There are many health conditions and issues that can cause jaundice, and lung cancer is one of them. Jaundice is a visible yellowing discoloration of the skin and in the whites of the eyes. According to Verywell Health, when it occurs with lung cancer it’s because the cancer has spread (metastasized) to the liver.

17. Enlarged Lymph Nodes

Another visible sign of lung cancer are enlarged lymph nodes. You can feel if the lymph nodes are swollen by feeling under the collarbone or in the neck, says Verywell Health.

18. Face and Neck Swelling

Swelling in the face and neck can occur when the tumor in the lung secretes hormones, making it look like the patient has been taking steroids, says Reader’s Digest. “Signs include weight gain, a fat deposit in the top of the back, and facial swelling that’s sometimes referred to as a ‘moon face,’” writes the source. This is often due to a complication of lung cancer known as superior vena cava syndrome, explains VeryWell Health. It can cause swelling in not only the face and neck but also in the arms and dilated veins in the neck and chest. “These symptoms occur when tumors in the lungs press on the superior vena cava, the large blood vessel returning blood to the heart.”

Dr. Weisler told Reader’s Digest that once the tumor is removed these symptoms should go away.

19. Blood Clots

Blood clots are a whole other problem with their own set of risk factors, but when it comes to causes, Verywell Health notes that they can be caused from lung cancer. In fact, it says they are quite common among people with lung cancer. It is commonly known that cancer treatments like chemotherapy and surgery can increase a person’s risk of developing blood clots, but we’re talking about clots that occur even prior to treatment. Patients can develop clots even before their cancer is diagnosed.

The source explains, “Leg and calf pain and swelling are symptoms of deep vein thrombosis, with symptoms of chest pain (often sharp and sudden) along with shortness of breath occurring if the clots dislodge and travel to the lungs (pulmonary embolism).”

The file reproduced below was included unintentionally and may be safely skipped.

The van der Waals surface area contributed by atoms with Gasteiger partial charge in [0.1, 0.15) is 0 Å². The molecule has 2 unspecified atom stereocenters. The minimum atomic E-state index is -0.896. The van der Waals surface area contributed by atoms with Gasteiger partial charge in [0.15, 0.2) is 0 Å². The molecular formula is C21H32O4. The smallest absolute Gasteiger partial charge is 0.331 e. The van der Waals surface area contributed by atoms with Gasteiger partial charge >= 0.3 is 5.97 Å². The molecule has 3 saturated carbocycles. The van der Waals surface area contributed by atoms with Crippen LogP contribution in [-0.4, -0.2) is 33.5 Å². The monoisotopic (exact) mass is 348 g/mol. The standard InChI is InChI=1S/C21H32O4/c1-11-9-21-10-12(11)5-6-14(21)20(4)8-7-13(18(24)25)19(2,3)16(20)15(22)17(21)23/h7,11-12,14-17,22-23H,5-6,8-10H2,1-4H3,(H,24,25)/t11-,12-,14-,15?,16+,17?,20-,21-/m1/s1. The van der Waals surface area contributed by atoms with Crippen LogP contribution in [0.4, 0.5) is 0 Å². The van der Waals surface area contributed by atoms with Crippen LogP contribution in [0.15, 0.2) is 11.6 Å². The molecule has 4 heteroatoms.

20. Extreme Thirst

This symptom is quite rare, Reader’s Digest talked to Todd Weiser, MD, Chief of Thoracic Surgery at White Plains Hospital in New York who explains that extreme thirst can happen if the tumors in the lung begin to “secrete substances that create a high level of calcium in the blood, and that can leave you feeling very thirsty and cause you to urinate more often.”

This excess amount of calcium in the bloodstream causes an upset balance of minerals in the body, which can lead to frequent urination, excessive thirst, constipation, nausea, belly pain, and dizziness, says Prevention. You might not even realize this is happening until a doctor runs a lab test.

If you notice that you are suffering from what appears to be extreme thirst and there aren’t any possibly explanations for it, consult with a doctor to figure out what the cause might be.

21. Speech Problems

This is yet another symptom that is quite rare and only occurs once the cancer has spread to the brain. When this happens, it can cause a seizure, which could also lead to speech problems. “Some patients are diagnosed with lung cancer that way,” says Dr. Weiser to Reader’s Digest. “The lung cancer isn’t detected until the neurologic symptoms appear.”

22. Muscle Weakness

Not surprisingly, cancer can cause a person to feel weak. This is the kind of weakness that will be quite noticeable. For example, Jack Jacoub, MD, told Prevention that patients might find it difficult to even get out of a chair.

Prevention explains that the first area of the body to experience this muscle weakness is likely to be the hips. It can also occur in the shoulders, arms, and legs. “Lung cancer cells can produce certain hormones or cause your immune system to attack parts of your nervous system that directly affect your muscles, resulting in weakness,” writes the source.

MD, Family Medicine, Internal Medicine

Gerald Morris, MD is a family medicine/internal medicine physician with over 20 years expertise in the medical arena. Dr. Morris has spent time as a clinician, clinical research coordinator/manager, medical writer, and instructor. He is a proponent of patient education as a tool in the diagnosis and treatment of acute and chronic medical conditions.